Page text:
Above (HL): Luther monument by Rudolf Simmering at Eisleben’s market square. The monument was inaugurated in 1883 to mark the quatercentenary of Luther’s birth year (1483). At left and upper-right are the Hotel Graf von Mansfeld and St. Andrew’s Church, respectively.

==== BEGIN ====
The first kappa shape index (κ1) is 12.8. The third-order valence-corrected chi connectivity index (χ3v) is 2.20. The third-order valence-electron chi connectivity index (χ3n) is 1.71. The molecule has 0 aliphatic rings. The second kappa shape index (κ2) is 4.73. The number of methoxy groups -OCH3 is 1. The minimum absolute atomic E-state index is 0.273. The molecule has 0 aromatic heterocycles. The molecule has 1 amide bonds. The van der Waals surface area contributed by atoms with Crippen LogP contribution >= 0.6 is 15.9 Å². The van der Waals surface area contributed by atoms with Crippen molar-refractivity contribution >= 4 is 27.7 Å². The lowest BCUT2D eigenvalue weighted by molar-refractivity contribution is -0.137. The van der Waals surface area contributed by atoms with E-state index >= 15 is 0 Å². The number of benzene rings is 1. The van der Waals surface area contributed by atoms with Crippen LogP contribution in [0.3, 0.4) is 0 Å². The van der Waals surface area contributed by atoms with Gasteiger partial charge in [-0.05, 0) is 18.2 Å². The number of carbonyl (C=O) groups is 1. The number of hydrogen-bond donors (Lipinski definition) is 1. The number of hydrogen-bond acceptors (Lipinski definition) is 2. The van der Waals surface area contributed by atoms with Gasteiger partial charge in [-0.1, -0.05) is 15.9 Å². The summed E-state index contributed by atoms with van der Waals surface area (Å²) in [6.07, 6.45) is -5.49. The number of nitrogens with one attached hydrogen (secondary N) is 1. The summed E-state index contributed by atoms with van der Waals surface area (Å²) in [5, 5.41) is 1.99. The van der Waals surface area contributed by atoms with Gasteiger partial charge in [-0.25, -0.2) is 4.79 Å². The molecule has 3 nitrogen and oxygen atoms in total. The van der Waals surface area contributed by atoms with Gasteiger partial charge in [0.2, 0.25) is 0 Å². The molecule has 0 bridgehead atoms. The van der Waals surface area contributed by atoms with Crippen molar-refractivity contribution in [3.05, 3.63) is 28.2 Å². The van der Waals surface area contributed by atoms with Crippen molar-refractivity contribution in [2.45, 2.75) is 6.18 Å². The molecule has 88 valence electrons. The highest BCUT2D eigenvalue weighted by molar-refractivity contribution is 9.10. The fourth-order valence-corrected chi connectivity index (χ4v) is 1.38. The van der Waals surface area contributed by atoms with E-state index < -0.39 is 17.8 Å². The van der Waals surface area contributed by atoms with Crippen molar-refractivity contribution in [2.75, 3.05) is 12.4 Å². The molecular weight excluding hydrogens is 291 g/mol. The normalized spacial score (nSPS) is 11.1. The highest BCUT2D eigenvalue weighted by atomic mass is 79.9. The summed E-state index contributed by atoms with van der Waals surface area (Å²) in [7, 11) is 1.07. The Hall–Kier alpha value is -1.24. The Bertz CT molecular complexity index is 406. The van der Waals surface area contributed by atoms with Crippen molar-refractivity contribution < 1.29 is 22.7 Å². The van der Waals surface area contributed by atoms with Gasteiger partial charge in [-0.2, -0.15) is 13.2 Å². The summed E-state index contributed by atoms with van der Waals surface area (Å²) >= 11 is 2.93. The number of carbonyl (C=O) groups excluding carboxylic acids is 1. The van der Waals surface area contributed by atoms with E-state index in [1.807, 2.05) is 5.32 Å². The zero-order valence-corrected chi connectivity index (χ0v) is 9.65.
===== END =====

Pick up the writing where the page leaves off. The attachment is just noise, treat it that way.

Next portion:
With a population over 25-thousand people, Eisleben is a quiet town in central Germany in the federal state of Saxony-Anhalt. But the South Harz region holds a special place in German and European history: Martin Luther came into the world in Eisleben in 1483, spent his childhood years in Mansfeld, and, on a trip home from Wittenberg to negotiate a local dispute in Mansfield, died in Eisleben in 1546. As shown in the map below, a number of important locations in Eisleben are associated with Luther and the Reformation, including the Luther monument in the town’s market square, St. Peter’s Church, St. Andrew’s Church, and St. Anne’s Church. Specifically, two sites in town constitute a part of the inscription for UNESCO World Heritage Site since 1996: (1) the house where Luther was born, and (2) the museum on Luther’s death.